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Nancy Reagan Declined to Help Dying Rock Hudson Get AIDS Treatment, Document Shows

Image: Nancy Reagan Declined to Help Dying Rock Hudson Get AIDS Treatment, Document Shows
In this file photos, (L-R) Former First Lady of the US Nancy Reagan and actor Rock Hudson. (Joyce Naltchayan/AFP/Getty Images; CBS/Landov)

By    |   Wednesday, 04 Feb 2015 07:24 AM

Nancy Reagan declined to help actor Rock Hudson get into a hospital in France so he could be treated by his own doctor nine weeks before he died of AIDS-related complications in 1985.

BuzzFeed News obtained a letter Hudson's publicist, Dale Olson, sent to the White House on July 24, 1985 – just a year after Hudson had been seated at the First Lady's table during a state dinner there.

Dr. Dominique Dormant, a French army doctor, had secretly treated Hudson for AIDS in the fall. Hudson had traveled to France to seek further treatment, however he was denied access to the hospital where Dormant worked because he was not French.

"Only one hospital in the world can offer necessary medical treatment to save life of Rock Hudson or at least alleviate his illness," Olson wrote to the White House, pleading for his friend.

"Commanding general of Percy Hospital has turned down Rock Hudson as a patient because he is not French. Doctor Dormant in Paris believes a request from the White House or a high American official would change his mind. Can you help by having someone call the commanding general’s office at the Percy Hospital at the above number. Please advise what can be done"

The White House received the telegram on July 24, 1985.

It was addressed to Mark Weinberg, a young Reagan staffer hired by press secretary James Brady. Weinberg called then-First Lady Reagan on the telephone, and recommended they not intervene.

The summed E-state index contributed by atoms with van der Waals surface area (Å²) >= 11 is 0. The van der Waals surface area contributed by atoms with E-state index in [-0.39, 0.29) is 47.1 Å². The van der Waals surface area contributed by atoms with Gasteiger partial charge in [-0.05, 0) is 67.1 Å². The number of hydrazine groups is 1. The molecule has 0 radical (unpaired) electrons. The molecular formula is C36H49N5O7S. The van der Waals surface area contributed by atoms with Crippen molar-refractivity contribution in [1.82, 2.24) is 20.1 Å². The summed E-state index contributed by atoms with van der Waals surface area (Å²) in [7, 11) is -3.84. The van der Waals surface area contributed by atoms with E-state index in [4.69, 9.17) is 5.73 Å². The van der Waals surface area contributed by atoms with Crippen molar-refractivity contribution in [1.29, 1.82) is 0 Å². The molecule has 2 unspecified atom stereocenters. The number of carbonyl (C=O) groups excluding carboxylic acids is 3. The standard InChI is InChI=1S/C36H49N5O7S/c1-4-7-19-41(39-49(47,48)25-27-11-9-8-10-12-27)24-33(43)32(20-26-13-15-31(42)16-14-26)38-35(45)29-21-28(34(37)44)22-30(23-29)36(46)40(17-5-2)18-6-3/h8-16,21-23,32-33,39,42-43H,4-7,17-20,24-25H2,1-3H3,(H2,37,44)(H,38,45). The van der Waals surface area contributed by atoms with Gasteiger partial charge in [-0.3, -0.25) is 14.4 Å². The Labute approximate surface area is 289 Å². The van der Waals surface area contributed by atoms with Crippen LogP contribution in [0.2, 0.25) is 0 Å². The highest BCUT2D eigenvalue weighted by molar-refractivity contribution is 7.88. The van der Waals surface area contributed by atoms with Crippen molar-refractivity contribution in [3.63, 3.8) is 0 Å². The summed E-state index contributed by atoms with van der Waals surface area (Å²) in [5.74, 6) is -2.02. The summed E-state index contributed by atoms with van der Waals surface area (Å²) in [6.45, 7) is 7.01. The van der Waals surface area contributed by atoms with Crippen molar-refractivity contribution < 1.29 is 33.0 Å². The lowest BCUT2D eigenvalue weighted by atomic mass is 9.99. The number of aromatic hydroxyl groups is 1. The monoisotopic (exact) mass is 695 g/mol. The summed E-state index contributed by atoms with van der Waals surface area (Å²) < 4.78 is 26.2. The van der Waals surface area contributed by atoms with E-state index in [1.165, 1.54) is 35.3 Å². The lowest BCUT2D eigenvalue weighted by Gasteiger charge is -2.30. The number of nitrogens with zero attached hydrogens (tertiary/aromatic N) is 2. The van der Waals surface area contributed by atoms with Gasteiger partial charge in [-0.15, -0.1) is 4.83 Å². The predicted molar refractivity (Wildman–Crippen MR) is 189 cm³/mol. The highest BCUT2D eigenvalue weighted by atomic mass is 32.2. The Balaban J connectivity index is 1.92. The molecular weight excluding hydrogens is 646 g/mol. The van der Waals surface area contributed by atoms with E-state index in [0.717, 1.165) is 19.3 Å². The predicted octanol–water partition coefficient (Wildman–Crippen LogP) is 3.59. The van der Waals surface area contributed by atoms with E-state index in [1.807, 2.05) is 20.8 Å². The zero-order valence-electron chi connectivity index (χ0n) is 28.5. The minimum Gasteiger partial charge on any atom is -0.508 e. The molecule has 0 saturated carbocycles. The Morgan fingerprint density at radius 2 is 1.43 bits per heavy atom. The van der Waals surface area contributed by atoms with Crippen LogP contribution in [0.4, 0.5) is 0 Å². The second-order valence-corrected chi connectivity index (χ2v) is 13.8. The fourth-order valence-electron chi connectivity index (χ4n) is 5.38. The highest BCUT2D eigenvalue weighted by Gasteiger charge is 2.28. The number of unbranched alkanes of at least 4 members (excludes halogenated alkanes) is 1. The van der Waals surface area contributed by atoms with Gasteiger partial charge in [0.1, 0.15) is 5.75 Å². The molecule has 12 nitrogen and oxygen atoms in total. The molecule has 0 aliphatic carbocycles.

"I knew the Reagans knew Rock Hudson, obviously from their years in Hollywood, and for that reason I decided to call her," Weinberg told BuzzFeed News in a recent interview.

"The Reagans were very conscious of not making exceptions for people just because they were friends of theirs or celebrities or things of that kind. That wasn’t — they weren’t about that. They were about treating everybody the same."

"The view was, 'Well, we’re so sorry' — and she was, they were both very sorry for Rock’s condition and felt for him and all the people — but it just wasn’t something that the White House felt that they could do something different for him than they would do for anybody else."

After his call with Nancy, Weinberg summarized the call in a memo to Bill Martin, a special assistant to Reagan with the National Security Council.

"I spoke with Mrs. Reagan about the attached telegram. She did not feel this was something the White House should get into and agreed to my suggestion that we refer the writer to the U.S. Embassy, Paris," he wrote.

"Mrs. Reagan asked, however, that we inform the press of the President’s telephone call to Rock Hudson today, which I did."

President Reagan did indeed give Hudson a call, and was able to make contact.

The president hadn't publically acknowledged the larger AIDS crisis at that point. The next year, in 1986 Surgeon General C. Everett Koop released a report on AIDS that brought it to the full attention of the nation.

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Nancy Reagan declined to help actor Rock Hudson see his doctor in France nine weeks before he died of AIDS-related complications in 1985.
nancy reagan, declined, rock hudson, aids, treatment
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2015-24-04
Wednesday, 04 Feb 2015 07:24 AM
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